PHILADELPHIA (AP) — A former Philadelphia church official will be retried next year over his handling of priest-abuse complaints, even though his child-endangerment conviction has twice been overturned.

Monsignor William Lynn will face a pared-down trial May 1, after the Pennsylvania Supreme Court faulted the trial judge for allowing weeks of testimony from 21 victims to show the alleged cover-up by the Roman Catholic church.

The court found that testimony prejudiced the jury against Lynn, who was charged with endangering a single boy abused by a problem priest transferred to his parish in the late 1990s.

Lynn, 65, returned to court Thursday, two days after leaving prison, but did not speak at the brief hearing. The defense hoped prosecutors would drop the case, given that he’s served all but three months of his three-year sentence.

But Lynn has emerged as a pivotal test case in the move to hold Church and institutional leaders responsible for protecting pedophiles.

Two city grand juries spent years investigating child sexual abuse within the Roman Catholic Archdiocese of Philadelphia. The first panel, in 2005, concluded there was no law on the books to charge the late Cardinal Anthony Bevilacqua or his underlings, including Lynn. But a second panel, in 2011, voted to charge Lynn alone with child endangerment. Lynn had been secretary for clergy from 1992 to 2004.

Defense lawyer Thomas Bergstrom called Lynn “a pawn” in the Church hierarchy, an unassuming man who — as the problem exploded in Boston and elsewhere — reviewed decades of abuse complaints kept in locked, secret files.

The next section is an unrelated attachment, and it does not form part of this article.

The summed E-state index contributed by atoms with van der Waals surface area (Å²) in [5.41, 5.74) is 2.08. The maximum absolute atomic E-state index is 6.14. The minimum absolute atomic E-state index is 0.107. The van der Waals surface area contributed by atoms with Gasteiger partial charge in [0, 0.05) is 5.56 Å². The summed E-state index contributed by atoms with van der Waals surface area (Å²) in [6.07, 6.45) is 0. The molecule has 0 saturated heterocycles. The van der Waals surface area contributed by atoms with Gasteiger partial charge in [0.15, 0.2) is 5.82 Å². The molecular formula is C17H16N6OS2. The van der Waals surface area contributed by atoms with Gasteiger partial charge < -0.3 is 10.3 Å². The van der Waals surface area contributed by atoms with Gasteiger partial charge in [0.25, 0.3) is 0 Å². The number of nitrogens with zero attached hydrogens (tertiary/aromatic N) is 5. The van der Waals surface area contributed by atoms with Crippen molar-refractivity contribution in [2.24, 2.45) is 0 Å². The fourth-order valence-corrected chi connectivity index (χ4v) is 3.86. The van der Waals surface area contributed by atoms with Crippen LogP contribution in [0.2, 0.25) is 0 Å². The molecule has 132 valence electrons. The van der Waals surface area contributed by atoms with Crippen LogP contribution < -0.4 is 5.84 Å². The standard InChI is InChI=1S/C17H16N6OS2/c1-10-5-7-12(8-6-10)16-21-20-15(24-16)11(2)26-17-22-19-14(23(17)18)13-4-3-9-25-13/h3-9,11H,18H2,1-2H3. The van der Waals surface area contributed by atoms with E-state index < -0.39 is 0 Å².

“He went to the secret archive and found the names of 35 priests who had abused children. He brought that list to the cardinal for action. The cardinal shredded that list,” Bergstrom said Thursday.

“When a cardinal said to move a priest to a designated parish, Lynn would handle the paperwork,” he said.

The former altar boy at the heart of Lynn’s case said he was raped by two priests and a teacher in the late 1990s. The young man, a policeman’s son, said the assaults led to years of drug abuse and more than two dozen stints in drug treatment.

He settled his lawsuit against the archdiocese last year, on the eve of the pope’s visit to Philadelphia, for an undisclosed sum, and now lives in Florida.

His testimony led juries also to convict the priests and teacher, all of whom denied molesting him. One of the priests has since died in prison.